The core purpose of joining two dissimilar metals is to create more efficient tubes, shafts, and industrial rollers. These key parts of manufacturing are used frequently in vehicles, from the automobile you might drive to planes and even in ships.
Bi-Metal Friction Welds
There is no reason companies wouldn’t want to incorporate friction welding into their manufacturing process. From cost-effectiveness to time saving and consistent quality to reduced waste, the benefits are many.
The origin of friction welding and 6 basic joint types dates back to the Soviet Union in 1956 when first experiments and patents on the process were issued. In the early 1960’s American friction welding companies Caterpillar, Rockwell International, and American Manufacturing Foundry filed patents and developed proprietary machines for the friction welding process. Rotational […]
Did you know the Research & Development (R&D) Tax Credit was made permanent in 2015? The credit was introduced in 1981 and it was designed to help businesses engaged in qualified research activities, particularly startups and small companies. Tax credits are then used to offset federal income and payroll tax liabilities. The IRS notes all […]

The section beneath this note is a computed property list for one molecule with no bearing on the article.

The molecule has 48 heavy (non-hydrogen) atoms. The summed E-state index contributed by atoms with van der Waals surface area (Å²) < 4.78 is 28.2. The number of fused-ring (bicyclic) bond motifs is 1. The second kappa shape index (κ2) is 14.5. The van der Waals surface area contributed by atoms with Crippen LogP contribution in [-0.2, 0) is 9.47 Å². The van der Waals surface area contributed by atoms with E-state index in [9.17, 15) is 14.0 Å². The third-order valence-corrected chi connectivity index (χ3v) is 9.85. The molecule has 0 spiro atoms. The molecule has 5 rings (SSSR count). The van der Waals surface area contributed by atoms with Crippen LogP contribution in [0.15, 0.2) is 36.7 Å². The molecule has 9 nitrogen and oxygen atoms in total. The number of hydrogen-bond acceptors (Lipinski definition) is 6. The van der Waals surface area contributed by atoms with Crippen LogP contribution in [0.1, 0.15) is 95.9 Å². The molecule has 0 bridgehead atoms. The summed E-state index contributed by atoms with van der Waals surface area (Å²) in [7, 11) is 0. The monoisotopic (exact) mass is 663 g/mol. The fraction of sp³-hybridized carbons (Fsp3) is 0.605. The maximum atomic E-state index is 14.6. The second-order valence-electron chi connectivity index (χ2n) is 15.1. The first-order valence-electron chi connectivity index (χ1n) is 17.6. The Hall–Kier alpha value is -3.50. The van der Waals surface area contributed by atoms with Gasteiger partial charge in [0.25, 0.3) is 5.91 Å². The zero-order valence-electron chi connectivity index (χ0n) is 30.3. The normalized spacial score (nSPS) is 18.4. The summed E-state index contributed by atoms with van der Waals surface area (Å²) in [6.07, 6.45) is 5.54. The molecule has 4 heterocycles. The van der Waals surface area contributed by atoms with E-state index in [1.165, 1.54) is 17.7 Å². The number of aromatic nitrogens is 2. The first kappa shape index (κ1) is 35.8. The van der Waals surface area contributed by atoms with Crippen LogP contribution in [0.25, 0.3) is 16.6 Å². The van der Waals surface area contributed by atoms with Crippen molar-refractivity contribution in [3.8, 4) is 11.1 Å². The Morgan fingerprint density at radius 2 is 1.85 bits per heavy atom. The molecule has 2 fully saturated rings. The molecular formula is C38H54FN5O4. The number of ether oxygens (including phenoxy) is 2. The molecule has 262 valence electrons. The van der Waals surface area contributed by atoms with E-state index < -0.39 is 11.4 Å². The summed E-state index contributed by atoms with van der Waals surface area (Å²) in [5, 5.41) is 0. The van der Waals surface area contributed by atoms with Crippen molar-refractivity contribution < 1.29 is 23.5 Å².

Welding Dissimilar Metals is desirable for many reasons. Whether you have an issue with mechanical wear problems, or a high-temperature situation, different metal properties are required for different applications. More often, Friction Welding accounts for nearly half the welding of Dissimilar Metals. Benefits of Welding Dissimilar Metals include: Cost reduction substituting lessor grade material Saves […]
Spin Welding – or Friction Welding – is a controlled machining process for joining SIMILAR or DISSIMILAR (Bi-Metal) combinations of materials. The ultimate goal of spin welding is to have a 100% weld throughout the full joint interface. This means, given suitable materials, the weld union or interface strength is equal in strength to that of the parent […]
Friction welding continues to reach new industries, new applications, new processes, and new opportunities. More commonly known as the use of friction welding for automotive applications in the early ’60s. A few major companies secretly embraced and applied friction welding as a manufacturing production process. This was cutting edge technology back then and still is […]